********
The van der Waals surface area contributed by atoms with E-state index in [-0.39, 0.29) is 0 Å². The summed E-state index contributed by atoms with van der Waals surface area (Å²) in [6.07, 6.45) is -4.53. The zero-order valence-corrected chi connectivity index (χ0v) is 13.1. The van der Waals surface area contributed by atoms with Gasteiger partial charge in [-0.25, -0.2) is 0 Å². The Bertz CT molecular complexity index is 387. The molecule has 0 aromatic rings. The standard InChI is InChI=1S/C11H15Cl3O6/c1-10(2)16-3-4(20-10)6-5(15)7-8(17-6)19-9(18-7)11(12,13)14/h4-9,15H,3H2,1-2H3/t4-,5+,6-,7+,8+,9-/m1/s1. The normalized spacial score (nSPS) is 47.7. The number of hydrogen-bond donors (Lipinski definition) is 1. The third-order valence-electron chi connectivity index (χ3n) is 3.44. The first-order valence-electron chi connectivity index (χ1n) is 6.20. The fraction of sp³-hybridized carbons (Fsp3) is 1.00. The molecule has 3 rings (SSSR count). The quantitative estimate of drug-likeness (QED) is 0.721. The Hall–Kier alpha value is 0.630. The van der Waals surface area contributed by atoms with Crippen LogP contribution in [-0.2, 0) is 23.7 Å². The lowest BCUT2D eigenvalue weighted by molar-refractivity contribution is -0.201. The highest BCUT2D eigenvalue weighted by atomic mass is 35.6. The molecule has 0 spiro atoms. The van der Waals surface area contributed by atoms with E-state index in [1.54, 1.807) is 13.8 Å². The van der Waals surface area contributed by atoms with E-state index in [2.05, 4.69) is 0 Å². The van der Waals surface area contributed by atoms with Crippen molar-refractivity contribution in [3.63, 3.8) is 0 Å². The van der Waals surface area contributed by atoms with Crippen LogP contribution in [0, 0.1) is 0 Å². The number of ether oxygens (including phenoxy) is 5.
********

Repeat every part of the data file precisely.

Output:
The van der Waals surface area contributed by atoms with E-state index in [-0.39, 0.29) is 0 Å². The summed E-state index contributed by atoms with van der Waals surface area (Å²) in [6.07, 6.45) is -4.53. The zero-order valence-corrected chi connectivity index (χ0v) is 13.1. The van der Waals surface area contributed by atoms with Gasteiger partial charge in [-0.25, -0.2) is 0 Å². The Bertz CT molecular complexity index is 387. The molecule has 0 aromatic rings. The standard InChI is InChI=1S/C11H15Cl3O6/c1-10(2)16-3-4(20-10)6-5(15)7-8(17-6)19-9(18-7)11(12,13)14/h4-9,15H,3H2,1-2H3/t4-,5+,6-,7+,8+,9-/m1/s1. The normalized spacial score (nSPS) is 47.7. The number of hydrogen-bond donors (Lipinski definition) is 1. The third-order valence-electron chi connectivity index (χ3n) is 3.44. The first-order valence-electron chi connectivity index (χ1n) is 6.20. The fraction of sp³-hybridized carbons (Fsp3) is 1.00. The molecule has 3 rings (SSSR count). The quantitative estimate of drug-likeness (QED) is 0.721. The Hall–Kier alpha value is 0.630. The van der Waals surface area contributed by atoms with Crippen LogP contribution in [-0.2, 0) is 23.7 Å². The lowest BCUT2D eigenvalue weighted by molar-refractivity contribution is -0.201. The highest BCUT2D eigenvalue weighted by atomic mass is 35.6. The molecule has 0 spiro atoms. The van der Waals surface area contributed by atoms with E-state index in [1.54, 1.807) is 13.8 Å². The van der Waals surface area contributed by atoms with E-state index in [2.05, 4.69) is 0 Å². The van der Waals surface area contributed by atoms with Crippen molar-refractivity contribution in [3.63, 3.8) is 0 Å². The van der Waals surface area contributed by atoms with Crippen LogP contribution in [0, 0.1) is 0 Å². The number of ether oxygens (including phenoxy) is 5.